Winter conditions often impair visibility, making it hard for a driver to see and to be seen. If possible, avoid driving when visibility is low. If you must drive, use your headlights on low and drive slowly. Pull over to the side of the road if conditions worsen.
Before getting in your vehicle, clean snow, and ice from the entire vehicle (i.e., roof, windows, mirrors, lights, trunk, hood). Snow and ice can be blown off of a moving vehicle obscuring the windshield or even hitting other vehicles. You can turn on the heater for a few minutes before using the defroster to prevent warm air from fogging the windshield when it hits the cold glass.
Traction is greatest before the wheels spin, so gentle pressure on the accelerator will help avoid skids. If the wheels start to spin, let up on the accelerator until traction returns. If more traction is needed, put traction mats or sand, cat litter, or another abrasive substance under the wheels.
The three to four-second rule for following another vehicle only applies to dry pavement. In wet or slick conditions, the distance should be increased to eight to 10 seconds. This allows for more time to stop. Leave plenty of room between yourself and other vehicles in case you have to steer around a skidding or stopped vehicle. In slick conditions and at speeds over 25 mph, steering around an object takes less distance than braking, and sudden braking can cause the driver to lose control of their vehicle. Also, do not use cruise control when driving on slippery roads.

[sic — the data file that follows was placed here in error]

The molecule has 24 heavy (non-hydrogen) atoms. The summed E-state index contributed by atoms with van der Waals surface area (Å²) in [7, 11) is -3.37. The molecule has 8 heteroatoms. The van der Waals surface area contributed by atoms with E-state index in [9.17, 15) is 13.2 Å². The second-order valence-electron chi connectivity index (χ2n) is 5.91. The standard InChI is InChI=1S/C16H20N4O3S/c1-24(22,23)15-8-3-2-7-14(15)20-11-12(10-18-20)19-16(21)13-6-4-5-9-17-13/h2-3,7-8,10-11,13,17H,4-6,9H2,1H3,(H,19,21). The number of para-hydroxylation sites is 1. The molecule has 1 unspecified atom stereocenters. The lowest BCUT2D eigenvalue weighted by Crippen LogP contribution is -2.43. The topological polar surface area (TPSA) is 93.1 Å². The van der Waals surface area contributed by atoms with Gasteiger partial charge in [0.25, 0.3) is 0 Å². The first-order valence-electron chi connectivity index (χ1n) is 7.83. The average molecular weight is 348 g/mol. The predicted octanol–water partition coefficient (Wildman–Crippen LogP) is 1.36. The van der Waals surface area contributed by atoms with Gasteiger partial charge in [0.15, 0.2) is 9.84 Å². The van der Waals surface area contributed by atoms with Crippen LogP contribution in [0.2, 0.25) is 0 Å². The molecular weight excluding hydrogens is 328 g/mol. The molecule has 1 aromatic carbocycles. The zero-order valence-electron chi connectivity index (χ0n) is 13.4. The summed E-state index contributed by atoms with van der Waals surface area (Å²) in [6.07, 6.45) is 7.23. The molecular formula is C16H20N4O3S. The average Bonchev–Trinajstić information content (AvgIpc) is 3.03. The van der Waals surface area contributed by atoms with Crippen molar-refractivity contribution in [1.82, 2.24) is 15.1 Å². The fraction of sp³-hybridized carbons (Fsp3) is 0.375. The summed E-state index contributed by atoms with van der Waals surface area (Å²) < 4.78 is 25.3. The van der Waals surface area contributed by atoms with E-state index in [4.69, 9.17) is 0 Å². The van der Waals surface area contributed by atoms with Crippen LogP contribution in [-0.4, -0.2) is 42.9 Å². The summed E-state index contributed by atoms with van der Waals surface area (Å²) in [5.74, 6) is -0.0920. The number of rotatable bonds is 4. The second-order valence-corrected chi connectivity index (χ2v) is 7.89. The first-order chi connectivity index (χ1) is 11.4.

Bridges, overpasses, shaded spots, and intersections are likely the first areas to become slick and icy during winter conditions. When approaching these areas, focus your attention as far ahead as possible, 20-30 seconds, to compensate for the longer stopping distances. Remember when road conditions change, so do stopping requirements. It takes twice the distance to stop on ice at 0°F than it does at 32°F.
If your vehicle has an antilock braking system (ABS), you do not need to pump the brakes on slippery roads. ABS has speed sensors on each wheel and uses an electro-hydraulic braking circuit. The system detects if a wheel begins to skid and pulses the brakes. In short, an ABS will pump the brake for you. Apply steady pressure to the brake. ABS is standard on vehicles manufactured after 2013.
If your vehicle does not have ABS, pumping the brakes can help you maintain control on slippery roads. Apply and release pressure to the brake at a moderate rate. Applying pressure to the brake too quickly can cause your vehicle to skid.
What This Means for Counties
Vehicle accidents are a significant area of loss for the county pools. You can take steps to limit this loss by monitoring road and weather conditions when driving in winter conditions and making sure that both you and your vehicle are prepared. Drive at speeds appropriate for the road conditions and maintain a greater following distance on slick or icy roads. Stay safe. For more information about winter driving conditions, contact CTSI at 303 861 0507.
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